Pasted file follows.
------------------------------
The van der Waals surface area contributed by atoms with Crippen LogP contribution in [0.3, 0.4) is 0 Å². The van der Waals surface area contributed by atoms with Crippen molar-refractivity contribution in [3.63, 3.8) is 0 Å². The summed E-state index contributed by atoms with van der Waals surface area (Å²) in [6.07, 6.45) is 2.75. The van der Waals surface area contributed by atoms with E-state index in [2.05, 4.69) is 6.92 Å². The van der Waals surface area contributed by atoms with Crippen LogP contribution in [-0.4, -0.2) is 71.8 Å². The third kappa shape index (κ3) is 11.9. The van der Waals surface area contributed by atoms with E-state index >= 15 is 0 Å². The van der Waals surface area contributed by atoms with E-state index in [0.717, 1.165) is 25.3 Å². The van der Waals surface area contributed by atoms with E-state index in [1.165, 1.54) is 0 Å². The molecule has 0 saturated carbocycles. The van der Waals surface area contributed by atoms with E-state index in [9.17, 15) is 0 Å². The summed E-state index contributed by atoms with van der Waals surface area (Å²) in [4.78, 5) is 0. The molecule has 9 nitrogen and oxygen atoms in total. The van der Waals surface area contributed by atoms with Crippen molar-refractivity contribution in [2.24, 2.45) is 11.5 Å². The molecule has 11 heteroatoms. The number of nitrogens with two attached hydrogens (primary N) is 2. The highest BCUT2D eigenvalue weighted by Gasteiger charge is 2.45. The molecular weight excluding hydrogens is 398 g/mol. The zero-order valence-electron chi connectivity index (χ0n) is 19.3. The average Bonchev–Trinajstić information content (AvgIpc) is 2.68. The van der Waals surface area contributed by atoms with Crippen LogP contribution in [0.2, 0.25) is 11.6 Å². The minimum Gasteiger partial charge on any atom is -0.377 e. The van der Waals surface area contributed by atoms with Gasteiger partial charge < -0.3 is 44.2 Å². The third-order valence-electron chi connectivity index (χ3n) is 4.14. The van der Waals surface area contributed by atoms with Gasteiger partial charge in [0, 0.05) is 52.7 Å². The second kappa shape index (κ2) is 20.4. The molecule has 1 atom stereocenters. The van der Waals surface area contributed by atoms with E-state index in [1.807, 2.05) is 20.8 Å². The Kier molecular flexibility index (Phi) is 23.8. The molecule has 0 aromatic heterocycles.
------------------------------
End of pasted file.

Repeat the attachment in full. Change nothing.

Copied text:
The van der Waals surface area contributed by atoms with Crippen LogP contribution in [0.3, 0.4) is 0 Å². The van der Waals surface area contributed by atoms with Crippen molar-refractivity contribution in [3.63, 3.8) is 0 Å². The summed E-state index contributed by atoms with van der Waals surface area (Å²) in [6.07, 6.45) is 2.75. The van der Waals surface area contributed by atoms with E-state index in [2.05, 4.69) is 6.92 Å². The van der Waals surface area contributed by atoms with Crippen LogP contribution in [-0.4, -0.2) is 71.8 Å². The third kappa shape index (κ3) is 11.9. The van der Waals surface area contributed by atoms with E-state index >= 15 is 0 Å². The van der Waals surface area contributed by atoms with E-state index in [0.717, 1.165) is 25.3 Å². The van der Waals surface area contributed by atoms with E-state index in [1.165, 1.54) is 0 Å². The molecule has 0 saturated carbocycles. The van der Waals surface area contributed by atoms with E-state index in [9.17, 15) is 0 Å². The summed E-state index contributed by atoms with van der Waals surface area (Å²) in [4.78, 5) is 0. The molecule has 9 nitrogen and oxygen atoms in total. The van der Waals surface area contributed by atoms with Crippen molar-refractivity contribution in [2.24, 2.45) is 11.5 Å². The molecule has 11 heteroatoms. The number of nitrogens with two attached hydrogens (primary N) is 2. The highest BCUT2D eigenvalue weighted by Gasteiger charge is 2.45. The molecular weight excluding hydrogens is 398 g/mol. The zero-order valence-electron chi connectivity index (χ0n) is 19.3. The average Bonchev–Trinajstić information content (AvgIpc) is 2.68. The van der Waals surface area contributed by atoms with Crippen LogP contribution in [0.2, 0.25) is 11.6 Å². The minimum Gasteiger partial charge on any atom is -0.377 e. The van der Waals surface area contributed by atoms with Gasteiger partial charge < -0.3 is 44.2 Å². The third-order valence-electron chi connectivity index (χ3n) is 4.14. The van der Waals surface area contributed by atoms with Gasteiger partial charge in [0, 0.05) is 52.7 Å². The second kappa shape index (κ2) is 20.4. The molecule has 1 atom stereocenters. The van der Waals surface area contributed by atoms with E-state index in [1.807, 2.05) is 20.8 Å². The Kier molecular flexibility index (Phi) is 23.8. The molecule has 0 aromatic heterocycles.